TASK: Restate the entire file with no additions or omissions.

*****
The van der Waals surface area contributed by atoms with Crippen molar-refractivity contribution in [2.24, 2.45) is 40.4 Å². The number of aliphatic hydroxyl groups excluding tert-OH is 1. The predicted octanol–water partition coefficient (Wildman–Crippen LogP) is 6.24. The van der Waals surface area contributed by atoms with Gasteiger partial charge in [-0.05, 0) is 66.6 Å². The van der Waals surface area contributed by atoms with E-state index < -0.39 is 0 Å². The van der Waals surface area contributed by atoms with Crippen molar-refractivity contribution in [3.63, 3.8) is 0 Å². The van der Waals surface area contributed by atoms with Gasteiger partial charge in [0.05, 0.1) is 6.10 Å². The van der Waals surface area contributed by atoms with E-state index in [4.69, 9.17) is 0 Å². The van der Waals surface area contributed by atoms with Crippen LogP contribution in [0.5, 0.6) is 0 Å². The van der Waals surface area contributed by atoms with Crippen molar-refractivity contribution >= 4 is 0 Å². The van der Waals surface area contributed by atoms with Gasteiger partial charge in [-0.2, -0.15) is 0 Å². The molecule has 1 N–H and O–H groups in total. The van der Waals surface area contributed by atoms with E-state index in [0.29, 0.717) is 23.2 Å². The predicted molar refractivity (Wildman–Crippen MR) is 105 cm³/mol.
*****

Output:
The van der Waals surface area contributed by atoms with Crippen molar-refractivity contribution in [2.24, 2.45) is 40.4 Å². The number of aliphatic hydroxyl groups excluding tert-OH is 1. The predicted octanol–water partition coefficient (Wildman–Crippen LogP) is 6.24. The van der Waals surface area contributed by atoms with Gasteiger partial charge in [-0.05, 0) is 66.6 Å². The van der Waals surface area contributed by atoms with E-state index < -0.39 is 0 Å². The van der Waals surface area contributed by atoms with Crippen molar-refractivity contribution in [3.63, 3.8) is 0 Å². The van der Waals surface area contributed by atoms with Gasteiger partial charge in [0.05, 0.1) is 6.10 Å². The van der Waals surface area contributed by atoms with E-state index in [4.69, 9.17) is 0 Å². The van der Waals surface area contributed by atoms with Crippen LogP contribution in [0.5, 0.6) is 0 Å². The van der Waals surface area contributed by atoms with Crippen molar-refractivity contribution >= 4 is 0 Å². The van der Waals surface area contributed by atoms with Gasteiger partial charge in [-0.2, -0.15) is 0 Å². The molecule has 1 N–H and O–H groups in total. The van der Waals surface area contributed by atoms with E-state index in [0.29, 0.717) is 23.2 Å². The predicted molar refractivity (Wildman–Crippen MR) is 105 cm³/mol.